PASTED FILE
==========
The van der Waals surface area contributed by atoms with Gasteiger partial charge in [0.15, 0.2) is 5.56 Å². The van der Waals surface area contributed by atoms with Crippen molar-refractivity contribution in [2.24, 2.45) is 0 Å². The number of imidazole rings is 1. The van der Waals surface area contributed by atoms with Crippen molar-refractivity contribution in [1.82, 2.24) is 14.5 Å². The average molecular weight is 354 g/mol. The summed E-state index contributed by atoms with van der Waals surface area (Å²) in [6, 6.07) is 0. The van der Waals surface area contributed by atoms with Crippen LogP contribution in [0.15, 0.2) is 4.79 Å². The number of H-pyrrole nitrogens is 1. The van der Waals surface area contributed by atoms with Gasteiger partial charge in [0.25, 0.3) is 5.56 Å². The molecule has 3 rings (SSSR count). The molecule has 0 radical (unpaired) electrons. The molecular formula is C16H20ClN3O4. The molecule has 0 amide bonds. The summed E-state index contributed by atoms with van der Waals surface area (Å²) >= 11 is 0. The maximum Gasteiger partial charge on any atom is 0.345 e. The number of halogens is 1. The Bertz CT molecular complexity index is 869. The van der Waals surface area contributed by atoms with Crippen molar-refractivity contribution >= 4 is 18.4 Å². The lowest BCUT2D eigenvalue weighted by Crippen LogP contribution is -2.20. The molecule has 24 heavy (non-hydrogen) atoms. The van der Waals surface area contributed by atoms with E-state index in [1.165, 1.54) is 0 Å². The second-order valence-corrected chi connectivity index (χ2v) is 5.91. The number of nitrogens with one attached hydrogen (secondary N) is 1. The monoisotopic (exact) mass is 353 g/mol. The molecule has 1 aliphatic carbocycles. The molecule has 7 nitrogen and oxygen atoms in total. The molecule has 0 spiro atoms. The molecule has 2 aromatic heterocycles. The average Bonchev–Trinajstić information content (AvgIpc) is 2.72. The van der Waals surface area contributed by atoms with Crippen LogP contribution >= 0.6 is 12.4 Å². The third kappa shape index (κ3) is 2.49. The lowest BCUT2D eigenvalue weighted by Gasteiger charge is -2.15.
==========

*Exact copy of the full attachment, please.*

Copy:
The van der Waals surface area contributed by atoms with Gasteiger partial charge in [0.15, 0.2) is 5.56 Å². The van der Waals surface area contributed by atoms with Crippen molar-refractivity contribution in [2.24, 2.45) is 0 Å². The number of imidazole rings is 1. The van der Waals surface area contributed by atoms with Crippen molar-refractivity contribution in [1.82, 2.24) is 14.5 Å². The average molecular weight is 354 g/mol. The summed E-state index contributed by atoms with van der Waals surface area (Å²) in [6, 6.07) is 0. The van der Waals surface area contributed by atoms with Crippen LogP contribution in [0.15, 0.2) is 4.79 Å². The number of H-pyrrole nitrogens is 1. The van der Waals surface area contributed by atoms with Gasteiger partial charge in [0.25, 0.3) is 5.56 Å². The molecule has 3 rings (SSSR count). The molecule has 0 radical (unpaired) electrons. The molecular formula is C16H20ClN3O4. The molecule has 0 amide bonds. The summed E-state index contributed by atoms with van der Waals surface area (Å²) >= 11 is 0. The maximum Gasteiger partial charge on any atom is 0.345 e. The number of halogens is 1. The Bertz CT molecular complexity index is 869. The van der Waals surface area contributed by atoms with Crippen molar-refractivity contribution >= 4 is 18.4 Å². The lowest BCUT2D eigenvalue weighted by Crippen LogP contribution is -2.20. The molecule has 24 heavy (non-hydrogen) atoms. The van der Waals surface area contributed by atoms with E-state index in [1.165, 1.54) is 0 Å². The second-order valence-corrected chi connectivity index (χ2v) is 5.91. The number of nitrogens with one attached hydrogen (secondary N) is 1. The monoisotopic (exact) mass is 353 g/mol. The molecule has 1 aliphatic carbocycles. The molecule has 7 nitrogen and oxygen atoms in total. The molecule has 0 spiro atoms. The molecule has 2 aromatic heterocycles. The average Bonchev–Trinajstić information content (AvgIpc) is 2.72. The van der Waals surface area contributed by atoms with Crippen LogP contribution >= 0.6 is 12.4 Å². The third kappa shape index (κ3) is 2.49. The lowest BCUT2D eigenvalue weighted by Gasteiger charge is -2.15.